City Break in Budapest

The Danube is the second largest river in Europe and the inspiration for artists all over the world; considering by many as the river that unites Europe - its river basins is shared with 19 countries; it is also true that the banks of the Danube separates the Capital city of Hungary into Buda and Pest, two cities which became one but still maintain their own individuality and unique character; while Buda is a residential area, Pest is where all the activity is concentrated, mostly commercial and industrial. 

The two cities that are now united, form one of the most important and beautiful cities in Europe; visited by over six million tourists every year, it is a place that will enchant you with its history, charming streets, monuments, friendly locals and the extraordinary bridges that connect both sides of the city.  

Places to visit in BudapestCredit: Daniel M Ramirez

The peculiarities that give its unique character to the city is one of the main attractions; not just because of the spas and saunas with its hot and freezing pools, but the fact is that even 20 years after the Soviet troops left Hungary, the place still feels like a city apart and very different to many of the Western European counterparts; visiting Budapest is a unique experience that you will never forget.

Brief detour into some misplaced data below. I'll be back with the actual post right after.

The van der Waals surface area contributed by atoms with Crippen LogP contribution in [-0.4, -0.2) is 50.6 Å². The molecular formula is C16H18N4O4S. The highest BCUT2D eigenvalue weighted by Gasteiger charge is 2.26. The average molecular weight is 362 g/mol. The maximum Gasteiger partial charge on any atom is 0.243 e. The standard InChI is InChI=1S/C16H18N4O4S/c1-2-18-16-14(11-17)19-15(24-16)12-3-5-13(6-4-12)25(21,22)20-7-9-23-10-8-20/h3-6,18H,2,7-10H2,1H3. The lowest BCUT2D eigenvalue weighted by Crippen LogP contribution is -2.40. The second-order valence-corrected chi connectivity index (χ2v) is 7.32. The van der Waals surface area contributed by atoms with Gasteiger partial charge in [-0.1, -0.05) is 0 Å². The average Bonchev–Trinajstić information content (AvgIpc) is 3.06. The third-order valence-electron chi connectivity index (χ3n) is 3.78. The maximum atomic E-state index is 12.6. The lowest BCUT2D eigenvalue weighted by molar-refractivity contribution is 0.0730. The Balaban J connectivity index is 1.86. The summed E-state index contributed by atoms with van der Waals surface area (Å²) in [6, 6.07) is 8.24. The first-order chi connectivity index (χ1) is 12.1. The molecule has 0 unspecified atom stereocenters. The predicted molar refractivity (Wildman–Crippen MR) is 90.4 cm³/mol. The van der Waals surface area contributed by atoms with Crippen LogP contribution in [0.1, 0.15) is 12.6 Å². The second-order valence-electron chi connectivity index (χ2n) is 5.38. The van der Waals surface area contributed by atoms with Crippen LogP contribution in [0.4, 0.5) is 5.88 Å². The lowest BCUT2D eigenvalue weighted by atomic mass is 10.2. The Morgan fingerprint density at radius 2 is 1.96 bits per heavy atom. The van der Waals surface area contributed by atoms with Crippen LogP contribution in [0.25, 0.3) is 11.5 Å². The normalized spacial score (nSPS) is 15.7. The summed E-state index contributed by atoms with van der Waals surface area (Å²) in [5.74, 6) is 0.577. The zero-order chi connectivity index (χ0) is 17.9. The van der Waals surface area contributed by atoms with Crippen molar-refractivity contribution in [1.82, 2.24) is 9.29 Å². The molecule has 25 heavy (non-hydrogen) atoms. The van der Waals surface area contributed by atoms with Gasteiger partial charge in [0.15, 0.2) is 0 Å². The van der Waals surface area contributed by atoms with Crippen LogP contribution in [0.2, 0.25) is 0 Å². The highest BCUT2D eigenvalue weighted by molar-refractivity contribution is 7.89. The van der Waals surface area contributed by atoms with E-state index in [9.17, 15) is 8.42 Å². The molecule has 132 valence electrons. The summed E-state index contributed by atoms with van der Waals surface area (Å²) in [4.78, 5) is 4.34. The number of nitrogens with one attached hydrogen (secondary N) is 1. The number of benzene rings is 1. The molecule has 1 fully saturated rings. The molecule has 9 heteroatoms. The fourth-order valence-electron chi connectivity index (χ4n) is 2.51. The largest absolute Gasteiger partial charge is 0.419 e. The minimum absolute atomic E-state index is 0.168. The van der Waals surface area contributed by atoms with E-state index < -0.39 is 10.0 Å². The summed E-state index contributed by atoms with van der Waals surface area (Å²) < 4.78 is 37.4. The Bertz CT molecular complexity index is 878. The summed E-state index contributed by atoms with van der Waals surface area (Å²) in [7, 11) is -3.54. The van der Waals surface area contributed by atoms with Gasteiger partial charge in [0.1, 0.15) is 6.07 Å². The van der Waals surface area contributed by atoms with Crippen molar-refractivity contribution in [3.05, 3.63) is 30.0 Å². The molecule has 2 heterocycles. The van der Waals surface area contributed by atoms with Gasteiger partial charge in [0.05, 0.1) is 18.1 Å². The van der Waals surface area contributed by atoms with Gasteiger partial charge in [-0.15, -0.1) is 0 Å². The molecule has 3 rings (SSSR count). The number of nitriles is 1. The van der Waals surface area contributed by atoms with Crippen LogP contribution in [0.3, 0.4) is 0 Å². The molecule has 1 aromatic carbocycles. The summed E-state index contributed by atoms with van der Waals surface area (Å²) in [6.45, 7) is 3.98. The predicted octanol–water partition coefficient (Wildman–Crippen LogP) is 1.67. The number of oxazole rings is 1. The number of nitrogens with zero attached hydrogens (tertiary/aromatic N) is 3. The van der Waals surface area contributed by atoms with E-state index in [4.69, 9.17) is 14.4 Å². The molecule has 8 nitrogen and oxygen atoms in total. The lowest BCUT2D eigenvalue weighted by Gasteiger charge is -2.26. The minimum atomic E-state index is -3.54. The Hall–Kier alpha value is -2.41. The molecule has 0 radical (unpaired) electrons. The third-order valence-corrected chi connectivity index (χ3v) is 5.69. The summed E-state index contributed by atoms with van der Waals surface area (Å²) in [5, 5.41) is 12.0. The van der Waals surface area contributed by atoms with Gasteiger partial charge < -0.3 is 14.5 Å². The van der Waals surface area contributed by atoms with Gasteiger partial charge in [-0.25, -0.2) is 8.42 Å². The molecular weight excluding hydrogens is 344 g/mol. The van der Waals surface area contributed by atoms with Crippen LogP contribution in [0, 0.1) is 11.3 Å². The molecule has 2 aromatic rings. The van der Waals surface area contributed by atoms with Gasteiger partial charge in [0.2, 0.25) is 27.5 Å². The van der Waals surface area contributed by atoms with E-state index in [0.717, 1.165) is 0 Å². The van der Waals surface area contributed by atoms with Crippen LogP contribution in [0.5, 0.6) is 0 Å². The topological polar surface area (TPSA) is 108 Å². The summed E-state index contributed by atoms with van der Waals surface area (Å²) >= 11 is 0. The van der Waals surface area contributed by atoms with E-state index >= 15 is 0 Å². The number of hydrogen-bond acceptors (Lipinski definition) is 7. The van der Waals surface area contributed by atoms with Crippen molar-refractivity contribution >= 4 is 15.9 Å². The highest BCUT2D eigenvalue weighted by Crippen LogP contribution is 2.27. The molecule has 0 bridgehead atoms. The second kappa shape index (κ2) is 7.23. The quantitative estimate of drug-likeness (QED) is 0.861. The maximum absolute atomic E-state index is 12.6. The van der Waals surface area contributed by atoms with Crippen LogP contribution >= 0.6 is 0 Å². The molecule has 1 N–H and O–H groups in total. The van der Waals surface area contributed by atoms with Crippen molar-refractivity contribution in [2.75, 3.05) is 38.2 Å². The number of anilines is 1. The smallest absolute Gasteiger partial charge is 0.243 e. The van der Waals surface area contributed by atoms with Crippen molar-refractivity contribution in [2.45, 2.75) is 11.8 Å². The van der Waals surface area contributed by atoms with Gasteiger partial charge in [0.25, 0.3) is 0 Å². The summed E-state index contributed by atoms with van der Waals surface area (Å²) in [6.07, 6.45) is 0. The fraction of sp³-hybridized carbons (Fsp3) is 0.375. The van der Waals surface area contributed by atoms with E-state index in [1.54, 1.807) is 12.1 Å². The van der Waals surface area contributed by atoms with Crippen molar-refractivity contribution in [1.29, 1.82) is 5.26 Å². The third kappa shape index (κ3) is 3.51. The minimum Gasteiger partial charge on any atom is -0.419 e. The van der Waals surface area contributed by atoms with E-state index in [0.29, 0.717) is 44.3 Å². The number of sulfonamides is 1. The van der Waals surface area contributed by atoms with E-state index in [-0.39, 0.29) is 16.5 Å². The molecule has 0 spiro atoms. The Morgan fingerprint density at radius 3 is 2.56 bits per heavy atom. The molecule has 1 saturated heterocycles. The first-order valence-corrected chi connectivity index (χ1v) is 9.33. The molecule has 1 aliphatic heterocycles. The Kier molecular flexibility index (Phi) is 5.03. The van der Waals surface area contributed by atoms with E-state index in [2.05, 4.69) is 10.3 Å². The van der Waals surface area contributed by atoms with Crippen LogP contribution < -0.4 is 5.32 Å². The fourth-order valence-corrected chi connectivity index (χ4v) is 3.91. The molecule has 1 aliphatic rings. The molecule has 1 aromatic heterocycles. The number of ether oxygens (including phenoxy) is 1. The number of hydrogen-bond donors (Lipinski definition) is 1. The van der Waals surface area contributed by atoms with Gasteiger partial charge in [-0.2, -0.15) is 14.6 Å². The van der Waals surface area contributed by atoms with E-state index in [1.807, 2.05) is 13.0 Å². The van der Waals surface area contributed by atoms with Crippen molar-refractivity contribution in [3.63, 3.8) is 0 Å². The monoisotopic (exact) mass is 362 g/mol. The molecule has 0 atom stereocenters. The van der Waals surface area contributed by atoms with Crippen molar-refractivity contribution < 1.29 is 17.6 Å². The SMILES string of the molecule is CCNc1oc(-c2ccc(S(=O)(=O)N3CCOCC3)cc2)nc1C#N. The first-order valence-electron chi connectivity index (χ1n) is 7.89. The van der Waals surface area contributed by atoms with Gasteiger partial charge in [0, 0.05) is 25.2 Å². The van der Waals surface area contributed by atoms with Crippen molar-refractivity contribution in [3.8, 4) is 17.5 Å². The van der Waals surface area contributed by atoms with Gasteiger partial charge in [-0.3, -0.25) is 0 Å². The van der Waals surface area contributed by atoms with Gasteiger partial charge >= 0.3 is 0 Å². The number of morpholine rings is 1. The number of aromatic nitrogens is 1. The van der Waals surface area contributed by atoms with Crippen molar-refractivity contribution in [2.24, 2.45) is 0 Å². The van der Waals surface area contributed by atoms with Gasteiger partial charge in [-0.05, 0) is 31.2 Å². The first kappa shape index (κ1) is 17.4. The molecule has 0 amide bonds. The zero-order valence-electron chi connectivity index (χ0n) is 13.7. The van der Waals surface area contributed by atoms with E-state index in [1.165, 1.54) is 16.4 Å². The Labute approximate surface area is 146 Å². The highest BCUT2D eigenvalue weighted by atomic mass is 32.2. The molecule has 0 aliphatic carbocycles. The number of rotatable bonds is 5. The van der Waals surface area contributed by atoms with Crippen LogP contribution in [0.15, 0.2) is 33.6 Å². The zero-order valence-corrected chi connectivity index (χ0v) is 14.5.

1)     Hungarian Parliament

The Hungarian Parliament should be one of the first landmarks you should visit, as it is the most representative and defining building of the city. The second tallest building in Budapest with its Gothic architecture is a breathtaking place and can only be compared with the House of Parliament in London; if you want to admire the timeless beauty of the Hungarian Parliament I would recommend that you go early in the morning to book a ticket (this is free for holders of European Unions’ passports.)

Hungarian Parliament from the Firsherman's BastionCredit: Daniel M Ramirez

There are over 690 rooms in the Parliament; therefore the only way to admire the top attractions of the building is by joining one of the guided tours, these are available in different languages when the Parliament is not in session. After climbing the red carpet of the main entrance, the first impression of parliament is overwhelming; you will realise straight away that there were not limitations on money. In the central landing you can see a sculpture of the architect that designed the building, Imre Steindl.


2)      Szechenyi Baths and the Gellert Hotel and Baths